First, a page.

Dealing With Grief When You Can’t Go Home

Two weeks ago, my grandmother passed away. I was in my apartment making a grilled cheese sandwich for dinner when I got the call from my mom. As I hung up the phone, my appetite vanished, and I couldn’t even smell the bread toasting in the pan anymore. The only thing I could think of doing with myself at that moment was to turn off the burner, leave everything exactly where it was (even my sandwich), and go for a walk so I could think. 

Photo of young brunette woman wearing a backpack and walking down a street alone shot from behind Photo by Karel Rakovsky from Picjumbo Within my first few steps, my thoughts were already a blur. Memories of all the afternoons I spent at my grandmother's house after school suddenly came pouring back. They felt so tangible and fresh in my mind that I couldn’t wrap my head around the fact that she was gone. At the same time, these memories all took place in my home and with my family, who were presently about 1,500 miles away from me. I felt far away and completely disconnected from what my family was going through— like all this wasn’t real simply because I wasn’t home to witness it. Amongst all of these overwhelming thoughts, one kept repeating itself over and over in my head: I can’t come home to my family. 

As I kept walking, I zeroed in on this thought. To travel home, I would have to quarantine for two weeks the minute I step off my plane at Miami International Airport. Plus, the risk of infecting my family (especially my immunosuppressed father) by taking a plane home was just too high. COVID-19 made going home completely unfeasible. This, above everything else that I was thinking, broke my heart the most. All I wanted was to be WITH my family and to be there FOR my family. I rounded the corner to get back into my apartment and I just felt so helpless and frustrated.  

I made it to my doorstep, but something stopped me. I didn’t want to go back inside. So much had changed so quickly, and I wasn’t ready to face the reality of my apartment, where everything was right where I had left it. I needed more time to process, so I walked across the street to Marsh Chapel. My parents were in church when they called me to tell me the news, so it only made sense to go to a church myself, even if it was just to feel closer to them. The doors of Marsh Chapel were locked, but I sat on the steps and watched the train go by as I contemplated what not being able to go home meant.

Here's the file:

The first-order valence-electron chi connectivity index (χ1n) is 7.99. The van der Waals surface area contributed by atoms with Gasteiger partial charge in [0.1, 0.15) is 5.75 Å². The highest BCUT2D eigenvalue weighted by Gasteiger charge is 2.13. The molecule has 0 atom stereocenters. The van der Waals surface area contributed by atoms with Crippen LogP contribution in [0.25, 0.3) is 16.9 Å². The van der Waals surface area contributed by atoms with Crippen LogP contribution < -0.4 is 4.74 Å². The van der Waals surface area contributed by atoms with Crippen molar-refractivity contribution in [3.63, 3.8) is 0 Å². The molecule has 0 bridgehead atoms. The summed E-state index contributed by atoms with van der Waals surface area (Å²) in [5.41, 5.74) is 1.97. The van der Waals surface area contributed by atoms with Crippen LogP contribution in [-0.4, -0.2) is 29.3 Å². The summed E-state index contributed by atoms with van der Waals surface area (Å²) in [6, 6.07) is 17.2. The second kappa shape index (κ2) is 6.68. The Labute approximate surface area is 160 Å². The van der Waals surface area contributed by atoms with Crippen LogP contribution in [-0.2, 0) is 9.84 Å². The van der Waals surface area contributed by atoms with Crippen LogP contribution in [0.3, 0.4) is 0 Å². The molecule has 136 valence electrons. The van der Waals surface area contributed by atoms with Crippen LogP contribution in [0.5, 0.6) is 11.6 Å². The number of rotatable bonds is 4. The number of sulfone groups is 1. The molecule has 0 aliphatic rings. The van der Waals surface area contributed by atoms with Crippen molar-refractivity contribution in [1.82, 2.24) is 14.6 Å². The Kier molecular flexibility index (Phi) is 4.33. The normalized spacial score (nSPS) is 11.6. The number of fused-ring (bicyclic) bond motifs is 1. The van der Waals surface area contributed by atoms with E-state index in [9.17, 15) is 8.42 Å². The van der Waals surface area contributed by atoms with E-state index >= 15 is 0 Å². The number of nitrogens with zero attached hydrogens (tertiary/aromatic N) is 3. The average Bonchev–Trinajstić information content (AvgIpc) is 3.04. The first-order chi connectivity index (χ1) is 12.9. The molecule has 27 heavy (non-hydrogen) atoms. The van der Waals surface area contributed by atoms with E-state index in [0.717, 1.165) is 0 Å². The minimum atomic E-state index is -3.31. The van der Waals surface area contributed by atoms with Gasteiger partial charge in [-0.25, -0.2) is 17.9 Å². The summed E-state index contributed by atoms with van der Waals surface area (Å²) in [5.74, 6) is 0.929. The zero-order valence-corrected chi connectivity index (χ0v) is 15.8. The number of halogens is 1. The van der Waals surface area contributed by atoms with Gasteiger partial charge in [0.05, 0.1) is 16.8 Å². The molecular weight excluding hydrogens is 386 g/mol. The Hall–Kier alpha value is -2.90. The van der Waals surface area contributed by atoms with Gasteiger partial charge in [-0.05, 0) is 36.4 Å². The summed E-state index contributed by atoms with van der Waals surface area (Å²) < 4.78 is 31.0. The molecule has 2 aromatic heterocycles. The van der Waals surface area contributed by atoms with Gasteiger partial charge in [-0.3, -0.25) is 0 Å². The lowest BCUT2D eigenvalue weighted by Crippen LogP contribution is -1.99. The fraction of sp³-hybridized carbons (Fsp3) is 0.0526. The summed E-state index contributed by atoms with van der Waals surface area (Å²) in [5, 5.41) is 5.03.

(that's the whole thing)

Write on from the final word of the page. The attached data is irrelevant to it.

Physically, I could not be there for my mom or my sister, who were probably the saddest because they were the closest to my grandmother. I also couldn’t come home for the funeral, so I would not be able to say goodbye to my grandmother and gain some closure on her passing. Lastly, my gut was telling me that the place I should be is home, sitting in the late summer warmth of my backyard, laughing about the ways my grandmother used to cause trouble at her nursing home. But then, the strangest thing happened. Sitting outside Marsh Chapel, thinking about the happy memories with my grandmother and the rest of my family, I was kind of transported home. I realized it was warm outside, just like it probably was in my backyard. 

Moments later, my dad called me back and while talking to my entire family on speakerphone, I felt like I wasn’t so far away anymore. There we were, the four of us sitting on the steps of a church, holding onto each other when things got hard. Just like we always have.  Something about finding a physical place that reminded me of my family brought me the emotional closeness that my gut was telling me I needed. Home was far away, but the feeling of home I got that night was only a block and phone call away from my front door. 

Coronavirus Unsplash The next few hours unfolded much faster after that. A good friend came to check on me (from six feet away). We just sat outside my apartment and talked until one in the morning. They even laughed with me when I told them the story of the time my grandmother roasted my uncle at his wedding. Knowing that I had a support system of friends at school who were by my side to comfort me when I needed them made me feel sure about staying. They could never replace my family, but because of them, I knew I would never truly be alone when I was away from home. Finally, I faced my apartment. By that point my grilled cheese was cold, but I ate it anyway. My life had to go on, after all. I fell into my nighttime routine and the familiarity of it all was comforting. As I closed my eyes, I still felt sad, but I knew everything would be okay. I was right where I needed to be; at school, in my routine, and with friends who cared about me. 

My walk that night became the model for how I coped with the grief of losing my grandmother. Not being able to say goodbye to her in person was hard, but I knew I could always walk to Marsh Chapel, call my family, or spend time with close friends to feel like I was home. Throughout it all, my routine kept me afloat and provided a productive distraction that kept me from getting too stressed about not being able to return home. 

Losing a loved one without being able to return home was extremely hard. But having a support system was key for getting through it.

Being apart from those you love, doesn’t have to mean being alone. Especially in a time where people must be at least six feet away, this is a thought that I will hold onto through whatever hardships that I encounter through the rest of this pandemic.

Want to keep up with HCBU? Make sure to like us on Facebook, follow us on Instagram, check out our Pinterest board, and read our latest Tweets!